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Nazareth Academy goes lights out for Earth Day

By JJ VELASQUEZ
April 22, 2010 at 6:02 p.m.
Updated April 21, 2010 at 11:22 p.m.

Peanut butter and bird seed cover the hands of eighth grader, Dodge Bludau of Nazareth Academy.

EARTH DAY FOUNDER

Earth Day was founded by Sen. Gaylord Nelson in 1970.

The federal government awarded him with the Presidential Medal of Freedom, the highest honor it gives to civilians, for founding Earth Day.

Senator Nelson died on July 3, 2005. On his last Earth Day, although frail and in declining health, he joined his grandson at a school tree-planting ceremony to mark the day.

Source: Earthday.net

When Stacie Benavides met with Nazareth Academy Principal Scott Kloesel last week, a light came on to go lights out for Earth Day.

The kindergarten-through-eighth-grade private school in South Victoria went without electricity Thursday in observance of the global holiday for environment appreciation.

"It's a showing of appreciation for what God has given us," Kloesel said about the schoolwide shutdown of power.

The only electrical appliances used were refrigerators and freezers to store food for the day's lunch: a sub sandwich, salad and orange.

It's the first year the school went without power to observe Earth Day. First-graders, though, observed the holiday the past four years by going without power for a day, Benavides said.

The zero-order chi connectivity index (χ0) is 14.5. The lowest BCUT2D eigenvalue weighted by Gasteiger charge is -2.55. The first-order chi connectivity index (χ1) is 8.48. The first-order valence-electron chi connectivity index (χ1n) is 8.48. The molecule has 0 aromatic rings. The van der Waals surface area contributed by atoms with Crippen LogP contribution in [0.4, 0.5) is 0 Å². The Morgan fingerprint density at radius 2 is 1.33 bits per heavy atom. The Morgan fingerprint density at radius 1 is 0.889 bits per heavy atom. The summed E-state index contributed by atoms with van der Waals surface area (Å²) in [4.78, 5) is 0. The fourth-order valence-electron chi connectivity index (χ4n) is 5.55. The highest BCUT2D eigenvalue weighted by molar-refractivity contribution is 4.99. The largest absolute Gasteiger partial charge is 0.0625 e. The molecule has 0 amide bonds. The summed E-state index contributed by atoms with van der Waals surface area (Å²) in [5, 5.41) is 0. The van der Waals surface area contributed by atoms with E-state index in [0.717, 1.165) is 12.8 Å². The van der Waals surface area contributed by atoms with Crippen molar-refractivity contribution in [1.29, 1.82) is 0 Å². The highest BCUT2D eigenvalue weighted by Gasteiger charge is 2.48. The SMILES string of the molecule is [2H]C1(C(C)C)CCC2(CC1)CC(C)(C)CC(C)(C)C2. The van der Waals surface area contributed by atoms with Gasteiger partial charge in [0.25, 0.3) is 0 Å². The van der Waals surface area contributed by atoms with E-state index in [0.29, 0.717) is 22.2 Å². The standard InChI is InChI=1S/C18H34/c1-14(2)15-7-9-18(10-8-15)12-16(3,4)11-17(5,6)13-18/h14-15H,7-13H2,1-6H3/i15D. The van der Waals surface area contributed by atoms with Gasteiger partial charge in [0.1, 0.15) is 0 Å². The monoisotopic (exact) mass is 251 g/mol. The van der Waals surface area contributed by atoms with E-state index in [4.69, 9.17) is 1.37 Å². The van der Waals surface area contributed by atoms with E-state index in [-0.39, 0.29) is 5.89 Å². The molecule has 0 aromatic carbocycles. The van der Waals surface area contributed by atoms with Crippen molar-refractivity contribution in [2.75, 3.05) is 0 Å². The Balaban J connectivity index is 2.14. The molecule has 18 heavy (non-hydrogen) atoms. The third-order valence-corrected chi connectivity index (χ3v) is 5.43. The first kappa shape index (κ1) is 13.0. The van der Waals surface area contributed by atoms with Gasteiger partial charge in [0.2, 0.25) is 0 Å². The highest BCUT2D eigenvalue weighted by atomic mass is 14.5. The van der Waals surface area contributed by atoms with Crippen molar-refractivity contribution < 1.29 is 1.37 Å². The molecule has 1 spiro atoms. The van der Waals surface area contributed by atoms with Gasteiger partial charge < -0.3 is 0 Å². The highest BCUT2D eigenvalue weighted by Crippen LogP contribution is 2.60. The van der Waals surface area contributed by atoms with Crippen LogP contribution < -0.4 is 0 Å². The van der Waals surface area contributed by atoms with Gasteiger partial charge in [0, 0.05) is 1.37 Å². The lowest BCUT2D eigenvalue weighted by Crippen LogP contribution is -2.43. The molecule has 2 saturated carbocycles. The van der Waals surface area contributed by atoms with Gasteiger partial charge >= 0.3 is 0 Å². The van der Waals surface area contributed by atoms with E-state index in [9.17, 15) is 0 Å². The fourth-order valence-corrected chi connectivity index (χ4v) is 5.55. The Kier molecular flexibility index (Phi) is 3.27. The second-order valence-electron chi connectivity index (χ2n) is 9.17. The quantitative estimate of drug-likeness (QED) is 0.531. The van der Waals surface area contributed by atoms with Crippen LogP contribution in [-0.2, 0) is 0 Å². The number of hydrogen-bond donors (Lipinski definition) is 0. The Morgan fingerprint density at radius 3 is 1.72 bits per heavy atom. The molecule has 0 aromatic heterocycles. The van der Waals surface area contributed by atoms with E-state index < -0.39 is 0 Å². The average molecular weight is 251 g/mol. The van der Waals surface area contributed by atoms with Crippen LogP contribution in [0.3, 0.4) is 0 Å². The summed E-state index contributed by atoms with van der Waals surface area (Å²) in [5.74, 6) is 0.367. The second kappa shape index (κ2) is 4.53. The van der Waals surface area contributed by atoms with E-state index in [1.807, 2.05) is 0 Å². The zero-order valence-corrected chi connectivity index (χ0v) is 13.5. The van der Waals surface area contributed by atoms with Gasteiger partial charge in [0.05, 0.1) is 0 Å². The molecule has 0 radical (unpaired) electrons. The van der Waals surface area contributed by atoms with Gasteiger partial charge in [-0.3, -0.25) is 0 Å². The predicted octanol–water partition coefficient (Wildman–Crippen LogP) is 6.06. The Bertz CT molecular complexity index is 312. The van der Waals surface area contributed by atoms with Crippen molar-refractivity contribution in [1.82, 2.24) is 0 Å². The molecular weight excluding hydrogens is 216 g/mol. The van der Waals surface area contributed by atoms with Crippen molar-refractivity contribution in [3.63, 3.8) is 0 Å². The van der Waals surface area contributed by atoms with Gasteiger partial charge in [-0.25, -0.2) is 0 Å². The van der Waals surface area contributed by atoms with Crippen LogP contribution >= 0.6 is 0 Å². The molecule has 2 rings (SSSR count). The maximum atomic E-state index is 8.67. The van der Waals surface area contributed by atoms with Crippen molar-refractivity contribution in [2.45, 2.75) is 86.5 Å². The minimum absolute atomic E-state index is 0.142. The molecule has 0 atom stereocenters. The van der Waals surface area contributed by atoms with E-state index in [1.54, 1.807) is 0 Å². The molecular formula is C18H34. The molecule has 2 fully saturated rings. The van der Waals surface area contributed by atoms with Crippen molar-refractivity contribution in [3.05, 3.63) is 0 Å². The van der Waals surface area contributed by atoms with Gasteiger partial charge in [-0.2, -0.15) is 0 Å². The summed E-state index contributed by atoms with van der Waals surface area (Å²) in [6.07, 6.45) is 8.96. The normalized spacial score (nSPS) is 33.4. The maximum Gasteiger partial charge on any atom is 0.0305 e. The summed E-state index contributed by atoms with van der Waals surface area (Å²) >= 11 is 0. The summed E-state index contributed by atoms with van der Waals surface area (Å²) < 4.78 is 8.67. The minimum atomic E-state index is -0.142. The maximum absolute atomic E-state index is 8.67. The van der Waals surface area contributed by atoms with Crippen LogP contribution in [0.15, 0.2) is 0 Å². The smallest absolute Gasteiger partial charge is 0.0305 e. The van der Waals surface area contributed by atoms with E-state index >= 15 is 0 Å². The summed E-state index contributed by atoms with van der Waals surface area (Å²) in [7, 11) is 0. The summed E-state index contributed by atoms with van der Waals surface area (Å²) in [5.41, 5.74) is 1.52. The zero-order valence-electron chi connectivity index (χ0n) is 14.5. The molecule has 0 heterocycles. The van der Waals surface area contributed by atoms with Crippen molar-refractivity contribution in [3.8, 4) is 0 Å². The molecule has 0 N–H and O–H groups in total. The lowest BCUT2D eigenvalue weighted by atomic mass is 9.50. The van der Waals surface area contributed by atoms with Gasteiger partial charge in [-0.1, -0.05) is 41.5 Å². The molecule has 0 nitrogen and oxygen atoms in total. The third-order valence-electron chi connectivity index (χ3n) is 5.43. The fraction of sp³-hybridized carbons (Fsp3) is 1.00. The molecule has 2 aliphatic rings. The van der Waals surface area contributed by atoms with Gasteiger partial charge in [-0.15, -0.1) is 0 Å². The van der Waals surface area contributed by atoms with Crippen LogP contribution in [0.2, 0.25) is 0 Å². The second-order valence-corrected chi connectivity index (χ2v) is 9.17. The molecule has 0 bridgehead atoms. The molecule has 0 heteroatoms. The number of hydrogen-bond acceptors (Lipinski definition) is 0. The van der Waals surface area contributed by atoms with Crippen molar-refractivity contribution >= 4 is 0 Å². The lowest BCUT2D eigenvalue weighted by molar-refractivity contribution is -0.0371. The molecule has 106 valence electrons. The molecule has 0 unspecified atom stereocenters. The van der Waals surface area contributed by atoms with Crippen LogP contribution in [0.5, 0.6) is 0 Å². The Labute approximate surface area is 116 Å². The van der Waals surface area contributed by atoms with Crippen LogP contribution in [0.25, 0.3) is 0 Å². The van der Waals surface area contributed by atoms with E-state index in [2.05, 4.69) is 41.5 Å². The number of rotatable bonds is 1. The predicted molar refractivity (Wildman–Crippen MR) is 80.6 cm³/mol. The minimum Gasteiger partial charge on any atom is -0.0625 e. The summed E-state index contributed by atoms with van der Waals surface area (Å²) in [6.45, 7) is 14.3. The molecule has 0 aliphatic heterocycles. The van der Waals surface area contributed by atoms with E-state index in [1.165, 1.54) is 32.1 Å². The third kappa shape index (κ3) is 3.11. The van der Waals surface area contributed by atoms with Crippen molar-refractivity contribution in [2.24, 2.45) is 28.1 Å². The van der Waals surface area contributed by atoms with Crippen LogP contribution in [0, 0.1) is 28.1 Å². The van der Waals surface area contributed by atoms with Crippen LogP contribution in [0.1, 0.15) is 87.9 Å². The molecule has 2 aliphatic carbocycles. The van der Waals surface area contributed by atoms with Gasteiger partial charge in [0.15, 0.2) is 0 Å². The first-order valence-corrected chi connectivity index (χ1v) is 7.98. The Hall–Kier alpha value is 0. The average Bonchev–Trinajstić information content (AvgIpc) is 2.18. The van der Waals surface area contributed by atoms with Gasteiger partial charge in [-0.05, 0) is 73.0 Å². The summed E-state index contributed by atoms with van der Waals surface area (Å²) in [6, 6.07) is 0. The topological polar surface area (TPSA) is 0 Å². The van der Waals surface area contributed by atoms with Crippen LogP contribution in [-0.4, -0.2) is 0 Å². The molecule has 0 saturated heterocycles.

"This is how first grade lives for the whole week of Earth Day," she said, gesturing to a classroom with open windows and powerless electronic equipment.

Blank computer monitors idled on teachers' desks as their SMART boards, interactive whiteboards that were introduced into the classrooms in the past few years, went unused.

SMART boards have become an integral part of instruction, and many Nazareth teachers adapted their lesson plans for the day.

Some of Sherry Kainer's third-grade students complained of the heat, but applauded their teacher for instructing the class without electricity. Students shouted, "Bravo!"

Kainer, though, said she did miss her SMART board, which can access the Web.

As she taught her class about volcanoes, she wanted to download photographs of the Icelandic eruption, but was strapped without her usual equipment.

"The hardest part is realizing how much we rely on technology," eighth-grade teacher Dana Howard said, adding that her classes enjoyed a nice breeze Thursday without the air conditioning units.

"I'm just glad Earth Day is in April and not July," she said with a laugh. "I don't think I'd be as willing."

The school's Earth Day activities also included making bird feeders out of recycled materials, planting a rosebush and releasing two doves.

Eighth-grader Shaughnessy Hall enjoyed working with the younger students on the crafts projects but said a bigger message goes along with the school's activities.

"We're in the middle of a crisis where some people just think they can throw things on the ground and it not hurt the planet," Shaughnessy said, adding that litter hurts wildlife and pollutes drinking water.

The school's conservation effort inspired Alyssa Bennett, also in eighth grade, to save power at home.

"We have never done this before, so it was like why don't I do this at my house?" she said.

Alyssa said her parents shut off the lights and air conditioning to celebrate Earth Day.

First-grade teacher Julie Janecka said, while it was tough teaching without power for the week, the school's Earth Day observance was refreshing.

"It's a breath of fresh air to just get rid of it and go natural," she said.

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